If your doing static timing ( #1 piston tdc compression stroke) then the rotor should be pointing at the #1 piston which is driver's side front. also to know that its close it should also be pointing at the coil. if it doesn't line up correctly then remove distributor and with a long handled flat tipped screw driver look into the distributor hole and turn the oil pump rod to line it close to the same direction as the rotors position.
Wow! That was probably the guy who wanted $38 to tell me a plug gap! There is a little more to it than that. If you have a small block that was built by Chevy, then you have one of those rare ones that the crankshaft turns twice, to once, of the camshaft. And, if your starting from scratch, a new motor, say, then you wont have anything to go by. Ok. Here it is, Ready? when number 1 piston is just before TDC, (top dead center), (number 1 cylinder is driver side, front,) the timing could be 180 degrees off. Since 1, and 6 oppose each other, look at the intake, and exhaust valves on number 6. The exh. should be just closing, and the intake will be just opening. This, my friend is called "overlap". 6 will have completed its exhaust stroke, and starting it's intake stroke, when 1 is firing. As far as where the rotor is pointing, is not important, as long as you make that number 1 cylinder. Then follow it with 8436572. Mystery solved. Drivers side from front is odd, ie.1 3 5 7, from front, and pass side from front, is 2 4 6 8. You can make number 1 anywhere you want, as long as the rotor is pointing to it @ TDC, while 6 is on overlap. Another trick, turn the dist. a touch counter clockwise from 1. With points, you want to reverse the dist until they are open. This will put a touch of advance into the timing making it easier to start. Remember, fire out of the carb, is too much advanced, turn the dist clockwise. Backfire out the exhaust, is too much retard, so turn it counter clockwise a touch. I like to move the dist. while someone is spinning the motor over. And do not make an idiot out of yourself, by using a screwdriver to turn the oil pump drive. Simply pit the dist in as far as you can, just counter clockwise of the number 1 post on cap. Have someone lightly tap starter over, while you hold dist down. As the cam comes around, it will turn the gear, (don't hold the rotor, hold the aluminum body), and the dist. will fall right into place. Remember when you decide where no. 1 will be, make sure you have enough room to adjust timing. The vacuum advance may hit intake runners. Also, you are better to set timing @ total, rather than initial. Initial makes it run, however, total is where the motor runs most of the time. Happy motoring.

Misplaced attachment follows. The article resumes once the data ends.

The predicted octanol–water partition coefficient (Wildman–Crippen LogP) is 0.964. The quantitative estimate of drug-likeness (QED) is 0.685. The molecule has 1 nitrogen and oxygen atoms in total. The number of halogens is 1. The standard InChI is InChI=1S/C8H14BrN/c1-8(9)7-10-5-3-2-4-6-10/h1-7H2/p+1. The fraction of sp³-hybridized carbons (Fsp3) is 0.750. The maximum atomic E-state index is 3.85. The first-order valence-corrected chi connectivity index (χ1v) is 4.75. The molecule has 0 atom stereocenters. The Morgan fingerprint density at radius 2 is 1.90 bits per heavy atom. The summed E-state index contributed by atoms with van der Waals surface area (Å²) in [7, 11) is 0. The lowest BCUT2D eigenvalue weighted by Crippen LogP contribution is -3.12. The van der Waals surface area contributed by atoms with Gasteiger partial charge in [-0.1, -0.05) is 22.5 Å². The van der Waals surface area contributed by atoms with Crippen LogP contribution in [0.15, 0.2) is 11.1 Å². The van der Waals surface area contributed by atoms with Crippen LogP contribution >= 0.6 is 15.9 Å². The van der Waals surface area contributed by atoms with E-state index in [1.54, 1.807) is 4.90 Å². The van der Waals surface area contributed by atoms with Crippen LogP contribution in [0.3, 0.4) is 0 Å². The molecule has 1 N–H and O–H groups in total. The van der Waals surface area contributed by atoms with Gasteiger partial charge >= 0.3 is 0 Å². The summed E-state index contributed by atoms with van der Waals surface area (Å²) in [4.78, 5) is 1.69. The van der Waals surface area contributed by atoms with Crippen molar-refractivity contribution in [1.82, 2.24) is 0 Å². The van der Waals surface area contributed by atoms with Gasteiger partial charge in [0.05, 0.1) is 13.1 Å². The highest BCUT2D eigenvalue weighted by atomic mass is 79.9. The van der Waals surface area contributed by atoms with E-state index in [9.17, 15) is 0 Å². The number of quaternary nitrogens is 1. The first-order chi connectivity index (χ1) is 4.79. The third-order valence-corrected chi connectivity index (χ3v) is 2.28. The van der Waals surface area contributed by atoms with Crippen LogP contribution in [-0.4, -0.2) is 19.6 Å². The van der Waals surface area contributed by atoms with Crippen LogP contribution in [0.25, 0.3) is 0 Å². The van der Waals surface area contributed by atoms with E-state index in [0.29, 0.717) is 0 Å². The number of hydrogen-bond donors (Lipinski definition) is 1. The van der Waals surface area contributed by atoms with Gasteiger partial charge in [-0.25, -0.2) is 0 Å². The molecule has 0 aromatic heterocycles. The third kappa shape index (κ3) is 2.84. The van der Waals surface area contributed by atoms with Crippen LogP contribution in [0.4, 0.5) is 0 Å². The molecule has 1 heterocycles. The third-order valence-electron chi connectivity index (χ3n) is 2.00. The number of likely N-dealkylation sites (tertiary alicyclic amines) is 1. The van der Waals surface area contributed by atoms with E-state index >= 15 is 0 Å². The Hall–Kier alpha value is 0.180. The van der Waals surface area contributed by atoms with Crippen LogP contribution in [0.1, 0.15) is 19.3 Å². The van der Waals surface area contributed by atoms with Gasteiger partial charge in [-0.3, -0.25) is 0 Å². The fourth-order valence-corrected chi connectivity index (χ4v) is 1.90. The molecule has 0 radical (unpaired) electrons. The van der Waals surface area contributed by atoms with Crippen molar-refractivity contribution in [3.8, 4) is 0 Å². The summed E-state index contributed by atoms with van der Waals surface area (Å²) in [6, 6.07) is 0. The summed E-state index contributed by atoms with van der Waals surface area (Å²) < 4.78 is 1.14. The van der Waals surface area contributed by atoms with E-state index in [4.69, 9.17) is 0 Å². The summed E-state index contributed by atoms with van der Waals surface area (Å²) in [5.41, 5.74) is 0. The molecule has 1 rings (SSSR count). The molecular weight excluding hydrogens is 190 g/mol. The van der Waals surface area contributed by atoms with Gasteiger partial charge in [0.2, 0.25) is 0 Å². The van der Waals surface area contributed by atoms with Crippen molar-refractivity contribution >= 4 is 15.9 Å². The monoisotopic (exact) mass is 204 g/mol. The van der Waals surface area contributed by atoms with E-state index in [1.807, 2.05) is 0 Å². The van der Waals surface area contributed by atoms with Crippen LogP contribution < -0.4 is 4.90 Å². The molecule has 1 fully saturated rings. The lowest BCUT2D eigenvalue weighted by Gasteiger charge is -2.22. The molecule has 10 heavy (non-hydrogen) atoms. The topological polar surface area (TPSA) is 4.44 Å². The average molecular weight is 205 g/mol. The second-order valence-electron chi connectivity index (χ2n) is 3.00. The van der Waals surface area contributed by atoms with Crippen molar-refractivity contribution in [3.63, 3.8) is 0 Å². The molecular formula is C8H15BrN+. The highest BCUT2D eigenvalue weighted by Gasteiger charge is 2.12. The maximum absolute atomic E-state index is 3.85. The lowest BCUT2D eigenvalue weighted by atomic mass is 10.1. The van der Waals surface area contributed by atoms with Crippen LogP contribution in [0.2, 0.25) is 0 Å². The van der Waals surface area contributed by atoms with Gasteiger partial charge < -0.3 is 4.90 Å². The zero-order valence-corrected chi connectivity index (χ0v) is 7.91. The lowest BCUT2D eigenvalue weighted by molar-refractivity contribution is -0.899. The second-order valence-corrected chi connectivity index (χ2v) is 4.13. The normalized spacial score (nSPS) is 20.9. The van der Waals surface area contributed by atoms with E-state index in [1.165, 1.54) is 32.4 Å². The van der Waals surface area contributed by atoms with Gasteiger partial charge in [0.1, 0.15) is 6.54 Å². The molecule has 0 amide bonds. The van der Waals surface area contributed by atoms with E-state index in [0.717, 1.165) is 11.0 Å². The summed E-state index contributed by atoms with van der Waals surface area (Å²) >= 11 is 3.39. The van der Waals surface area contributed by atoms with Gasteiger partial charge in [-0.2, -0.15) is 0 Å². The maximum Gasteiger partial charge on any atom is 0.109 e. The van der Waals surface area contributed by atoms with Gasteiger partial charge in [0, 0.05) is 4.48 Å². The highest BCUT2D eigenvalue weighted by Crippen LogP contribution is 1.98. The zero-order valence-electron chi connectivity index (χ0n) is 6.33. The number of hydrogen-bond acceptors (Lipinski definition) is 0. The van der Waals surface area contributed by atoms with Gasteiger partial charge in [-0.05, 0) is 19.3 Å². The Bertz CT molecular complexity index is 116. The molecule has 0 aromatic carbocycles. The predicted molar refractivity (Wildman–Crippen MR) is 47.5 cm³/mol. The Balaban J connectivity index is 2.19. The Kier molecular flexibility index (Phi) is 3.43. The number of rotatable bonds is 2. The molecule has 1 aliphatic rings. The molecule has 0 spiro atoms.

Firing order of the 5.7 Liter (350) Chevy is 1-8-4-3-6-5-7-2 Rotor turns clockwise.
1,8,4,3,6,5,7,2 Number one on the distributor will looking at it straight down at the 5 o clock position.
The rotor only fits one way on to the distributor shaft.
If it is a Chevy 350 the firing order should be printed on your intake, but is usually 1-8-4-3-6-5-7-2. This was the case on my '94 Chevy truck.
1-8-4-3-6-5-7-2 Rotor turns clockwise.
I believe it is like all chevy's 18436572
Start clockwise: firing order is 18436572
1,8,4,3,6,5,7,2 for V8
REMOVE the assembly from the truck then knock the wheel astuds out then knock the hub off the rotor.
Where is the crankshaft sensor located on a Chevy 1500 sil. turbo diesel truck?
Distributor rotates clockwise.
A bad ignition module.
any motor manual,chilton,s or haynes will have a firing order diagram . the firing order is 18436572
look on the intake manifold
You can hook up an MSD Digital 6AL/6A on an 84 Chevy truck by first replacing the original cap, and rotor if they are worn out.
If it has a distributor it has to come out and be completely disassembled //its under the rotor!!!
That would be the item that's under the distributor cap and rotor button. It will have an electric wire pluged into it. 2 small torx screws hold it in place.
18436572 The Web link to the right has lots of info.
A brake rotor heating up would probably be caused by a sticky brake caliper or a collapsed brake hose.